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SQL Server, Buffer Manager Object

The Buffer Manager object provides counters to monitor how SQL Server uses:

  • Memory to store data pages, internal data structures, and the procedure cache.

  • Counters to monitor the physical I/O as SQL Server reads and writes database pages.

Monitoring the memory and the counters used by SQL Server helps you determine:

  • If bottlenecks exist from inadequate physical memory. If it cannot store frequently accessed data in cache, SQL Server must retrieve the data from disk.

  • If query performance can be improved by adding more memory, or by making more memory available to the data cache or SQL Server internal structures.

  • How often SQL Server needs to read data from disk. Compared with other operations, such as memory access, physical I/O consumes a lot of time. Minimizing physical I/O can improve query performance.

You can also monitor Address Windowing Extensions (AWE) activity in SQL Server with the AWE counters. For example, you can make sure that SQL Server has enough memory allocated for AWE to run properly. For more information, see Memory Architecture, Using AWE, or awe enabled Option.

This table describes the SQL Server Buffer Manager performance objects.

SQL Server Buffer Manager counters

Description

AWE lookup maps/sec

Number of times per second that a database page was requested by the server, found in the buffer pool, and mapped. When it is mapped, it is made a part of the server's virtual address space.

AWE stolen maps/sec

Number of times per second that a buffer was taken from the free list and mapped.

AWE unmap calls/sec

Number of calls to unmap buffers per second. When a buffer is unmapped, it is excluded from the virtual server address space. One or more buffers may be unmapped on each call.

AWE unmap pages/sec

Number of SQL Server buffers that are unmapped per second.

AWE write maps/sec

Number of times per second that it is necessary to map in a dirty buffer so it can be written to disk.

Buffer cache hit ratio

Percentage of pages found in the buffer cache without having to read from disk. The ratio is the total number of cache hits divided by the total number of cache lookups over the last few thousand page accesses. After a long period of time, the ratio moves very little. Because reading from the cache is much less expensive than reading from disk, you want this ratio to be high. Generally, you can increase the buffer cache hit ratio by increasing the amount of memory available to SQL Server.

Checkpoint pages/sec

Number of pages flushed to disk per second by a checkpoint or other operation that require all dirty pages to be flushed.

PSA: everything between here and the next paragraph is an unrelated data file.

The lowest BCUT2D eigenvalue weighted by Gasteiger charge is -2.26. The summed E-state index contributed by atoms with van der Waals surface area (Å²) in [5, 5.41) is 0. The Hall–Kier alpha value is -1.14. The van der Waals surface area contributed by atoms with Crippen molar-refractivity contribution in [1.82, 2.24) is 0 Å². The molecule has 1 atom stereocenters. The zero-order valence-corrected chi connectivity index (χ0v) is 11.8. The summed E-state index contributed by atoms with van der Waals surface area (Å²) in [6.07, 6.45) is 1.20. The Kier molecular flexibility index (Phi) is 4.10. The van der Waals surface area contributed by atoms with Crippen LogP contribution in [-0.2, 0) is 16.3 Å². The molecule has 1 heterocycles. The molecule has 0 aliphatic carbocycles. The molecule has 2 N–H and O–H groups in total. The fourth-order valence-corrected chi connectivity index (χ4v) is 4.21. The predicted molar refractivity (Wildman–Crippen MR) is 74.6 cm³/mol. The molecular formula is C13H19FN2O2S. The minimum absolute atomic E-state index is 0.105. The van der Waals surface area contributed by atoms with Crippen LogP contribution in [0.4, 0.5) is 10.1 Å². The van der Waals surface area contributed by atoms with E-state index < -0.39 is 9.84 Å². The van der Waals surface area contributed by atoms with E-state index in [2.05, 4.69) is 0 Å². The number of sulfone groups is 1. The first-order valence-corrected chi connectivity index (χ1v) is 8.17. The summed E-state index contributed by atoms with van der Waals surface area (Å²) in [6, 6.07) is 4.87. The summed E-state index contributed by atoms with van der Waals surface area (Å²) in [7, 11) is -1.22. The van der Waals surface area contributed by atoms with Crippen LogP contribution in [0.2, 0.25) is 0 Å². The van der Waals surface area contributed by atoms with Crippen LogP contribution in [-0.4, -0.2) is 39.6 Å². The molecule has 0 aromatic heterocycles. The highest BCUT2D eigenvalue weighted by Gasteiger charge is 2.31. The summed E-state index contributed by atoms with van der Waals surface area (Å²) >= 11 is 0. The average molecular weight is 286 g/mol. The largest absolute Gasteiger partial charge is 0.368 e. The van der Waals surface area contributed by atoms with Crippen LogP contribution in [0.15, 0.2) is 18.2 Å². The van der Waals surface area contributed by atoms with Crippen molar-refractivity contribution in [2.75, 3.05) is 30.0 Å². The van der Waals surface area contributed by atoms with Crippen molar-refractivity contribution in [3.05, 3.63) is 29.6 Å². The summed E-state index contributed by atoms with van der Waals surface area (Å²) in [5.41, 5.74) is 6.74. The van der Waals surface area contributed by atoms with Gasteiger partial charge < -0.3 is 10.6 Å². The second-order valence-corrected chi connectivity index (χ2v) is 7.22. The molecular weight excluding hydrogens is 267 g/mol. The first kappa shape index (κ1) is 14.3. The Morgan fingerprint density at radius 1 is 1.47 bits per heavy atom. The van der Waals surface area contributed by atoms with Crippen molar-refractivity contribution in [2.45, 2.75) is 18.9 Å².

Database pages

Number of pages in the buffer pool with database content.

Free list stalls/sec

Number of requests per second that had to wait for a free page.

Free pages

Total number of pages on all free lists.

Lazy writes/sec

Number of buffers written per second by the buffer manager's lazy writer. The lazy writer is a system process that flushes out batches of dirty, aged buffers (buffers that contain changes that must be written back to disk before the buffer can be reused for a different page) and makes them available to user processes. The lazy writer eliminates the need to perform frequent checkpoints in order to create available buffers.

Page life expectancy

Number of seconds a page will stay in the buffer pool without references.

Page lookups/sec

Number of requests per second to find a page in the buffer pool.

Page reads/sec

Number of physical database page reads that are issued per second. This statistic displays the total number of physical page reads across all databases. Because physical I/O is expensive, you may be able to minimize the cost, either by using a larger data cache, intelligent indexes, and more efficient queries, or by changing the database design.

Page writes/sec

Number of physical database page writes issued per second.

Readahead pages/sec

Number of pages read per second in anticipation of use.

Reserved pages

Number of buffer pool reserved pages.

Stolen pages

Number of pages used for miscellaneous server purposes (including procedure cache).

Target pages

Ideal number of pages in the buffer pool.

Total pages

Number of pages in the buffer pool (includes database, free, and stolen pages).

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